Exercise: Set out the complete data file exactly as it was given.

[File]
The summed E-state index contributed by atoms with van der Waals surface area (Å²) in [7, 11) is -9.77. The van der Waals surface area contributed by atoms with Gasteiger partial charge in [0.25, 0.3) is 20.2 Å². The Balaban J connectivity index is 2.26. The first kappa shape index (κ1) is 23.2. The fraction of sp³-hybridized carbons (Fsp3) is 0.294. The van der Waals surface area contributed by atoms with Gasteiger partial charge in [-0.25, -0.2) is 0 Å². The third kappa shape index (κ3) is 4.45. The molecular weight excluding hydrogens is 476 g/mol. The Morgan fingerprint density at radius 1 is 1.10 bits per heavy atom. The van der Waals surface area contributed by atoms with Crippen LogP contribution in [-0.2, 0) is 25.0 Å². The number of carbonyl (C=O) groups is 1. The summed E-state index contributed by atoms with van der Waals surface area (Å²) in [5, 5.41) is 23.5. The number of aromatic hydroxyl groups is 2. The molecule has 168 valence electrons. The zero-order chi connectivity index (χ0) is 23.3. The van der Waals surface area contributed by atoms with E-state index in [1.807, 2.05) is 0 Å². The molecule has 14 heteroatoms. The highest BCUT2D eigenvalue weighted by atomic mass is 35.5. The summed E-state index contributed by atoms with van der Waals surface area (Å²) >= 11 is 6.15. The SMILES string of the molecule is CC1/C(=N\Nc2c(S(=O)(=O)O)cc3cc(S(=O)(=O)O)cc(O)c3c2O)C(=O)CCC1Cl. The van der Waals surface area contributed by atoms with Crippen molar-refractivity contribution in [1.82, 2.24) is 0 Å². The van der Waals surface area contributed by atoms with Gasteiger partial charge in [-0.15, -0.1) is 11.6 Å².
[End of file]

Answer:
The summed E-state index contributed by atoms with van der Waals surface area (Å²) in [7, 11) is -9.77. The van der Waals surface area contributed by atoms with Gasteiger partial charge in [0.25, 0.3) is 20.2 Å². The Balaban J connectivity index is 2.26. The first kappa shape index (κ1) is 23.2. The fraction of sp³-hybridized carbons (Fsp3) is 0.294. The van der Waals surface area contributed by atoms with Gasteiger partial charge in [-0.25, -0.2) is 0 Å². The third kappa shape index (κ3) is 4.45. The molecular weight excluding hydrogens is 476 g/mol. The Morgan fingerprint density at radius 1 is 1.10 bits per heavy atom. The van der Waals surface area contributed by atoms with Crippen LogP contribution in [-0.2, 0) is 25.0 Å². The number of carbonyl (C=O) groups is 1. The summed E-state index contributed by atoms with van der Waals surface area (Å²) in [5, 5.41) is 23.5. The number of aromatic hydroxyl groups is 2. The molecule has 168 valence electrons. The zero-order chi connectivity index (χ0) is 23.3. The van der Waals surface area contributed by atoms with E-state index in [1.807, 2.05) is 0 Å². The molecule has 14 heteroatoms. The highest BCUT2D eigenvalue weighted by atomic mass is 35.5. The summed E-state index contributed by atoms with van der Waals surface area (Å²) >= 11 is 6.15. The SMILES string of the molecule is CC1/C(=N\Nc2c(S(=O)(=O)O)cc3cc(S(=O)(=O)O)cc(O)c3c2O)C(=O)CCC1Cl. The van der Waals surface area contributed by atoms with Crippen molar-refractivity contribution in [1.82, 2.24) is 0 Å². The van der Waals surface area contributed by atoms with Gasteiger partial charge in [-0.15, -0.1) is 11.6 Å².